When reflecting on Zinnemann’s adaptation of A Man for All Seasons (1966) compared to Robert Bolt’s original play, many differences are noted between the two. Although the film provides a strict interpretation of the play by using direct dialogue, it incorporates multiple variations, including the overall tone, the plot, the characterization, and the mood. The movie serves to depict Bolt’s play in a completely different approach while staying true to the main themes of his play. All in all, both the play and the movie of A Man for All Seasons provide an accurate background on the historical event concerning Thomas More’s downfall as the Lord Chancellor of England.
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From the movie, it is observed that much of the dialogue from Robert Bolt’s play is preserved in its original format. This dialogue was kept purposely to give background information, references, and accurate details about the characters. More states this in both the play and the movie: “If what Master Rich has said is true, then I pray I may never see God in the face!” (Act II: Bolt 92). This use of direct dialogue is important in the significance of the scene because it helps to portray More’s integrity before his ultimate demise. Although some parts of the dialogue were not used, Zinnemann’s film edition includes the significant conversations which are accurate in obtaining the true meanings and thoughts of the main characters within the play.
The tone of the play depicts more of a calm, professional distinction when compared to the film. For example, during the scene with More and King Henry XIII in the movie, the conversations between the two have an antagonized and intense tone in contrast with the play. From the play, it is observed that the king does not respond in a harsh manner toward More’s personal opinions but instead reciprocates with respect. King Henry responds to More’s discontent toward his divorce of King Catherine in this way in the play: “Thomas, I respect your sincerity. Respect? Oh, man, it’s water in the desert” (Act I: Bolt 34). Also from the play, it is observed that the character of Cromwell is astringent toward the character of Richard Rich. Within the play, it is noted that Cromwell does this: “And seizing Rich by the wrist he holds his hand in the candle flame” (Act I: Bolt 45). This scene is not included in the movie, so Cromwell’s corrupt character is not foreseen like in the play. On the other hand, both adaptations offer a discrepancy in tone in order to appeal to a variety of diverse audiences.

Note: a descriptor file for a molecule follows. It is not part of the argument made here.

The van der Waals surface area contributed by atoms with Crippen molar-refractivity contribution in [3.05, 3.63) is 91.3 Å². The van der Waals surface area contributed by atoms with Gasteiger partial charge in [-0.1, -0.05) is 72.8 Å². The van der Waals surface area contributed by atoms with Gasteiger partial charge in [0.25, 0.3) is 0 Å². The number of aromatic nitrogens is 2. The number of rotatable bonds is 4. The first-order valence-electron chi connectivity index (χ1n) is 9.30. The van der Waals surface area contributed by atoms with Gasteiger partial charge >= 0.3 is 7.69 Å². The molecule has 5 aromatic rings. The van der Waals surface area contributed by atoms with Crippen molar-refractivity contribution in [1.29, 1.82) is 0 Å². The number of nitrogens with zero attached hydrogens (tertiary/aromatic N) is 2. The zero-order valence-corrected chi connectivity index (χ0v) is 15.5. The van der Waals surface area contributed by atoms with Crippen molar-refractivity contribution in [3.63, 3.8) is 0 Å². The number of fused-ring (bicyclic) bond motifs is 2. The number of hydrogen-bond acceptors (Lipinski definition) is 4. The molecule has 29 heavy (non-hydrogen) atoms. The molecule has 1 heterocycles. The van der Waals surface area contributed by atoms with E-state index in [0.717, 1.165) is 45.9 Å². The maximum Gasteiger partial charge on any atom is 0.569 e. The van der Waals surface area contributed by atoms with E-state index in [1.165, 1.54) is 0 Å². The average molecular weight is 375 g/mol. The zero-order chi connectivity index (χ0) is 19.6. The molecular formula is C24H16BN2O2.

From both the play and the movie, one could observe a very similar plot line. Although this is common in adaptations of plays, Zinneman’s A Man for All Seasons changes some of the plot while keeping the main parts of it the same. This is purposeful and essential toward the understanding of the play and the events that occur. Because the movie eliminates crucial background knowledge, then those who have not read the play will not understand the intended plot. For example, the main difference found in the movie version is that there is an absence of the “Common Man” that is included in the play. This character gives background information that allows readers to better understand what is going on in the play. Unlike the play, the movie emphasizes More’s entitlement of Lord Chancellor with a large display. A vital difference in the plot of the film is the introduction of Cromwell as a spy at the beginning instead of at the end like in the play. This diminishes Cromwell’s suspiciousness that is observed in many key elements of the play. Also, a scene in the movie that shows Cromwell throwing Rich into the mud is portrayed but is not included in the play. Despite these differences in the plot, the movie stays true to the main points of the play. In both the movie and the play, More does not attend the wedding of King Henry XIII and Anne Boleyn. Additionally, the discreet death of Cardinal Wolsey provides a turning point of the plot in both adaptations of A Man for All Seasons. In conclusion, the film provides an accurate description of the overall plot of Robert Bolt’s well-known play by the summation of textual evidence and actual occurrences.